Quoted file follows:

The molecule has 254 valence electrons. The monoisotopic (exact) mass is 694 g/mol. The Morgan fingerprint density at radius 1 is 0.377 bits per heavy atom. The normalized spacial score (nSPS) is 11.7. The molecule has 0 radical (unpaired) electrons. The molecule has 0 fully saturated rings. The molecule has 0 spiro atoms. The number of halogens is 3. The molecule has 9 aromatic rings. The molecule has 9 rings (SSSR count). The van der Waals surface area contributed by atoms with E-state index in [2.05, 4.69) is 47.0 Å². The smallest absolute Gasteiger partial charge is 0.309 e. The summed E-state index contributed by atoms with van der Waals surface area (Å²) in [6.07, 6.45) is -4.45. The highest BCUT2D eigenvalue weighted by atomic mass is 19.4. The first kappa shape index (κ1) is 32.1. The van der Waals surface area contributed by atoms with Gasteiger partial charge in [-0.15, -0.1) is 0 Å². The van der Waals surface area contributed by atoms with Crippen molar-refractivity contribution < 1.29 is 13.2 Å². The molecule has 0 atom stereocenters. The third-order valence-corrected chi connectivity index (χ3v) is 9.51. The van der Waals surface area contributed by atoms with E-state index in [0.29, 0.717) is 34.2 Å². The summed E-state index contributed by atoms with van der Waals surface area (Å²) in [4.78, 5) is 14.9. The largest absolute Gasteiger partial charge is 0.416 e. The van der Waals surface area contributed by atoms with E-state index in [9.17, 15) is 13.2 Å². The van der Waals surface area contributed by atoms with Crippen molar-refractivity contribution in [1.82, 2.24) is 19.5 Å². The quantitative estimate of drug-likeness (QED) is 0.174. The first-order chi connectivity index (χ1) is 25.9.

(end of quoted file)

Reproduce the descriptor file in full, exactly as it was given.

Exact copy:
The molecule has 254 valence electrons. The monoisotopic (exact) mass is 694 g/mol. The Morgan fingerprint density at radius 1 is 0.377 bits per heavy atom. The normalized spacial score (nSPS) is 11.7. The molecule has 0 radical (unpaired) electrons. The molecule has 0 fully saturated rings. The molecule has 0 spiro atoms. The number of halogens is 3. The molecule has 9 aromatic rings. The molecule has 9 rings (SSSR count). The van der Waals surface area contributed by atoms with E-state index in [2.05, 4.69) is 47.0 Å². The smallest absolute Gasteiger partial charge is 0.309 e. The summed E-state index contributed by atoms with van der Waals surface area (Å²) in [6.07, 6.45) is -4.45. The highest BCUT2D eigenvalue weighted by atomic mass is 19.4. The first kappa shape index (κ1) is 32.1. The van der Waals surface area contributed by atoms with Gasteiger partial charge in [-0.15, -0.1) is 0 Å². The van der Waals surface area contributed by atoms with Crippen molar-refractivity contribution < 1.29 is 13.2 Å². The molecule has 0 atom stereocenters. The third-order valence-corrected chi connectivity index (χ3v) is 9.51. The van der Waals surface area contributed by atoms with E-state index in [0.29, 0.717) is 34.2 Å². The summed E-state index contributed by atoms with van der Waals surface area (Å²) in [4.78, 5) is 14.9. The largest absolute Gasteiger partial charge is 0.416 e. The van der Waals surface area contributed by atoms with E-state index in [9.17, 15) is 13.2 Å². The van der Waals surface area contributed by atoms with Crippen molar-refractivity contribution in [1.82, 2.24) is 19.5 Å². The quantitative estimate of drug-likeness (QED) is 0.174. The first-order chi connectivity index (χ1) is 25.9.